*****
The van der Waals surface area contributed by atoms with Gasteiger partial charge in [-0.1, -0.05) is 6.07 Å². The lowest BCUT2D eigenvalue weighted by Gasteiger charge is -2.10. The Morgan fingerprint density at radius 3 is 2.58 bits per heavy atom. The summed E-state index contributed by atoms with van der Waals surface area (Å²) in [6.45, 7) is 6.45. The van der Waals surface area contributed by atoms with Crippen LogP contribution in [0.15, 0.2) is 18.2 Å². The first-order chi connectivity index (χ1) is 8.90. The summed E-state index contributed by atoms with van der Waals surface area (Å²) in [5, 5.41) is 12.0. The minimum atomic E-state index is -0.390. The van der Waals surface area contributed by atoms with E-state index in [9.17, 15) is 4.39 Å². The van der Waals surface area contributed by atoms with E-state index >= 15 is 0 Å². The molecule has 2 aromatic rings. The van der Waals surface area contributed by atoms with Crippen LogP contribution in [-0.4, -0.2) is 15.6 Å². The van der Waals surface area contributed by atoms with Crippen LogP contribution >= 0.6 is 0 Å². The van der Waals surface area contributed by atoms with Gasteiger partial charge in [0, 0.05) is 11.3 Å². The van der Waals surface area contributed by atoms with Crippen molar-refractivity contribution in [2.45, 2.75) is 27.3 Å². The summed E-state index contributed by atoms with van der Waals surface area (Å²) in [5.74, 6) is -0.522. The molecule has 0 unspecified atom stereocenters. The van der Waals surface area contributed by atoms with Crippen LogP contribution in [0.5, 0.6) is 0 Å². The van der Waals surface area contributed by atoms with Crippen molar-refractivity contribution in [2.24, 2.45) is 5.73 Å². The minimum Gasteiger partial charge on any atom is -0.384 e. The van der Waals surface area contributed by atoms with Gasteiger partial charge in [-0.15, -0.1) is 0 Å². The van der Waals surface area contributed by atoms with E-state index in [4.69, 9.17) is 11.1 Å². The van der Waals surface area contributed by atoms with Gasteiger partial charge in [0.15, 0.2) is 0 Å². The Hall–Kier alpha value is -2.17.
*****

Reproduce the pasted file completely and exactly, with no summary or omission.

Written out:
The van der Waals surface area contributed by atoms with Gasteiger partial charge in [-0.1, -0.05) is 6.07 Å². The lowest BCUT2D eigenvalue weighted by Gasteiger charge is -2.10. The Morgan fingerprint density at radius 3 is 2.58 bits per heavy atom. The summed E-state index contributed by atoms with van der Waals surface area (Å²) in [6.45, 7) is 6.45. The van der Waals surface area contributed by atoms with Crippen LogP contribution in [0.15, 0.2) is 18.2 Å². The first-order chi connectivity index (χ1) is 8.90. The summed E-state index contributed by atoms with van der Waals surface area (Å²) in [5, 5.41) is 12.0. The minimum atomic E-state index is -0.390. The van der Waals surface area contributed by atoms with E-state index in [9.17, 15) is 4.39 Å². The van der Waals surface area contributed by atoms with E-state index >= 15 is 0 Å². The molecule has 2 aromatic rings. The van der Waals surface area contributed by atoms with Crippen LogP contribution in [-0.4, -0.2) is 15.6 Å². The van der Waals surface area contributed by atoms with Crippen LogP contribution >= 0.6 is 0 Å². The van der Waals surface area contributed by atoms with Gasteiger partial charge in [0, 0.05) is 11.3 Å². The van der Waals surface area contributed by atoms with Crippen molar-refractivity contribution in [2.45, 2.75) is 27.3 Å². The summed E-state index contributed by atoms with van der Waals surface area (Å²) in [5.74, 6) is -0.522. The molecule has 0 unspecified atom stereocenters. The van der Waals surface area contributed by atoms with Crippen LogP contribution in [0.5, 0.6) is 0 Å². The van der Waals surface area contributed by atoms with Crippen molar-refractivity contribution in [2.24, 2.45) is 5.73 Å². The minimum Gasteiger partial charge on any atom is -0.384 e. The van der Waals surface area contributed by atoms with Gasteiger partial charge in [-0.15, -0.1) is 0 Å². The van der Waals surface area contributed by atoms with E-state index in [4.69, 9.17) is 11.1 Å². The van der Waals surface area contributed by atoms with Gasteiger partial charge in [0.15, 0.2) is 0 Å². The Hall–Kier alpha value is -2.17.